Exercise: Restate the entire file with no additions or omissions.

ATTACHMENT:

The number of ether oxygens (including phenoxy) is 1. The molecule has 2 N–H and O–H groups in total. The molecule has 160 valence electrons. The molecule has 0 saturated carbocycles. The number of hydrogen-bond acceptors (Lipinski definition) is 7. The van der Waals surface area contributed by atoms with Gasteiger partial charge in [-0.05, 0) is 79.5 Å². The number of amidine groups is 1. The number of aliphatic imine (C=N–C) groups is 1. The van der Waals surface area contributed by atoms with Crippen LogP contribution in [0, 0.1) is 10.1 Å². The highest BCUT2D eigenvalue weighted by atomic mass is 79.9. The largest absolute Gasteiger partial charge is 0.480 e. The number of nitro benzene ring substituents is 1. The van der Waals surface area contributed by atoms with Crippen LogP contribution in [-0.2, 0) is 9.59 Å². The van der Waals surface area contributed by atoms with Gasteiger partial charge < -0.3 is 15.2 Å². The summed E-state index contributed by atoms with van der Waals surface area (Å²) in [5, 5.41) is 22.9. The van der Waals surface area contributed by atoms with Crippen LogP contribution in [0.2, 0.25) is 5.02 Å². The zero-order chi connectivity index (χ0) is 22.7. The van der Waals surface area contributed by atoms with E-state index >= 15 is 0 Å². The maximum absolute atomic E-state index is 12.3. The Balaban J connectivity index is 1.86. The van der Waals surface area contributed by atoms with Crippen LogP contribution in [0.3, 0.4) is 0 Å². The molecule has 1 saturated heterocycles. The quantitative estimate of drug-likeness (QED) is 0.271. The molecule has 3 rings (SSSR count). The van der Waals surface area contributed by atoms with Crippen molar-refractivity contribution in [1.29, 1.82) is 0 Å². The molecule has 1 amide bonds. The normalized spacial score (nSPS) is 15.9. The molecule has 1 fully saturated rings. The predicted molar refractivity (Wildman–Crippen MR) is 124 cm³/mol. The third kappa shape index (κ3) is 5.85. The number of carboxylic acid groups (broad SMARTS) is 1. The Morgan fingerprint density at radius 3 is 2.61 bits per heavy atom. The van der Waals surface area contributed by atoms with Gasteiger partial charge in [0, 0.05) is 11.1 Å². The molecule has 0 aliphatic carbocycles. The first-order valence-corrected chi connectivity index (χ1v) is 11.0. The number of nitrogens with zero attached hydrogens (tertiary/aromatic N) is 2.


The number of ether oxygens (including phenoxy) is 1. The molecule has 2 N–H and O–H groups in total. The molecule has 160 valence electrons. The molecule has 0 saturated carbocycles. The number of hydrogen-bond acceptors (Lipinski definition) is 7. The van der Waals surface area contributed by atoms with Gasteiger partial charge in [-0.05, 0) is 79.5 Å². The number of amidine groups is 1. The number of aliphatic imine (C=N–C) groups is 1. The van der Waals surface area contributed by atoms with Crippen LogP contribution in [0, 0.1) is 10.1 Å². The highest BCUT2D eigenvalue weighted by atomic mass is 79.9. The largest absolute Gasteiger partial charge is 0.480 e. The number of nitro benzene ring substituents is 1. The van der Waals surface area contributed by atoms with Crippen LogP contribution in [-0.2, 0) is 9.59 Å². The van der Waals surface area contributed by atoms with Gasteiger partial charge < -0.3 is 15.2 Å². The summed E-state index contributed by atoms with van der Waals surface area (Å²) in [5, 5.41) is 22.9. The van der Waals surface area contributed by atoms with Crippen LogP contribution in [0.2, 0.25) is 5.02 Å². The zero-order chi connectivity index (χ0) is 22.7. The van der Waals surface area contributed by atoms with E-state index >= 15 is 0 Å². The maximum absolute atomic E-state index is 12.3. The Balaban J connectivity index is 1.86. The van der Waals surface area contributed by atoms with Crippen LogP contribution in [0.3, 0.4) is 0 Å². The molecule has 1 saturated heterocycles. The quantitative estimate of drug-likeness (QED) is 0.271. The molecule has 3 rings (SSSR count). The van der Waals surface area contributed by atoms with Crippen molar-refractivity contribution in [1.29, 1.82) is 0 Å². The molecule has 1 amide bonds. The normalized spacial score (nSPS) is 15.9. The molecule has 1 fully saturated rings. The predicted molar refractivity (Wildman–Crippen MR) is 124 cm³/mol. The third kappa shape index (κ3) is 5.85. The number of carboxylic acid groups (broad SMARTS) is 1. The Morgan fingerprint density at radius 3 is 2.61 bits per heavy atom. The van der Waals surface area contributed by atoms with Gasteiger partial charge in [0, 0.05) is 11.1 Å². The molecule has 0 aliphatic carbocycles. The first-order valence-corrected chi connectivity index (χ1v) is 11.0. The number of nitrogens with zero attached hydrogens (tertiary/aromatic N) is 2.